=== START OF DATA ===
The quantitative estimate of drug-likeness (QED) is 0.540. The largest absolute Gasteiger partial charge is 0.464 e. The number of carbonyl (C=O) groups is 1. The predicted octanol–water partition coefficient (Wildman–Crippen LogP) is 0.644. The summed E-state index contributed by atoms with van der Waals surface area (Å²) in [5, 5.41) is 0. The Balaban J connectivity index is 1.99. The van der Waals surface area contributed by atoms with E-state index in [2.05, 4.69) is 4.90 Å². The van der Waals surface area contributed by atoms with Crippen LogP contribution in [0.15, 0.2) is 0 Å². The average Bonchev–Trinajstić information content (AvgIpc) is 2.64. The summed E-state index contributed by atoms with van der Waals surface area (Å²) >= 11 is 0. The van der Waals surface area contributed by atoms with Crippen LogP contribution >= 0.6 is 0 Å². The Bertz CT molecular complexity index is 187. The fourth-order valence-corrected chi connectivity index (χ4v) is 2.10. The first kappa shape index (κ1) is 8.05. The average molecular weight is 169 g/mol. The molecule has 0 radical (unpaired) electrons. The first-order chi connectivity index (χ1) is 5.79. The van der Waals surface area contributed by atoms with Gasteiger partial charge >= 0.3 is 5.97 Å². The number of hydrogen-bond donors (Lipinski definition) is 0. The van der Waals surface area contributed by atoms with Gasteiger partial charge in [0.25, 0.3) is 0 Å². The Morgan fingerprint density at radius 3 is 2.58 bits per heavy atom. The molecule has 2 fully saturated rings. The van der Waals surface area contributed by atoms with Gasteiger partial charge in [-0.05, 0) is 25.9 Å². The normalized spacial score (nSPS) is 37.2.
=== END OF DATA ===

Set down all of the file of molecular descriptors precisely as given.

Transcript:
The quantitative estimate of drug-likeness (QED) is 0.540. The largest absolute Gasteiger partial charge is 0.464 e. The number of carbonyl (C=O) groups is 1. The predicted octanol–water partition coefficient (Wildman–Crippen LogP) is 0.644. The summed E-state index contributed by atoms with van der Waals surface area (Å²) in [5, 5.41) is 0. The Balaban J connectivity index is 1.99. The van der Waals surface area contributed by atoms with E-state index in [2.05, 4.69) is 4.90 Å². The van der Waals surface area contributed by atoms with Crippen LogP contribution in [0.15, 0.2) is 0 Å². The average Bonchev–Trinajstić information content (AvgIpc) is 2.64. The summed E-state index contributed by atoms with van der Waals surface area (Å²) >= 11 is 0. The van der Waals surface area contributed by atoms with Crippen LogP contribution >= 0.6 is 0 Å². The Bertz CT molecular complexity index is 187. The fourth-order valence-corrected chi connectivity index (χ4v) is 2.10. The first kappa shape index (κ1) is 8.05. The average molecular weight is 169 g/mol. The molecule has 0 radical (unpaired) electrons. The first-order chi connectivity index (χ1) is 5.79. The van der Waals surface area contributed by atoms with Gasteiger partial charge >= 0.3 is 5.97 Å². The number of hydrogen-bond donors (Lipinski definition) is 0. The van der Waals surface area contributed by atoms with Gasteiger partial charge in [0.25, 0.3) is 0 Å². The Morgan fingerprint density at radius 3 is 2.58 bits per heavy atom. The molecule has 2 fully saturated rings. The van der Waals surface area contributed by atoms with Gasteiger partial charge in [-0.05, 0) is 25.9 Å². The normalized spacial score (nSPS) is 37.2.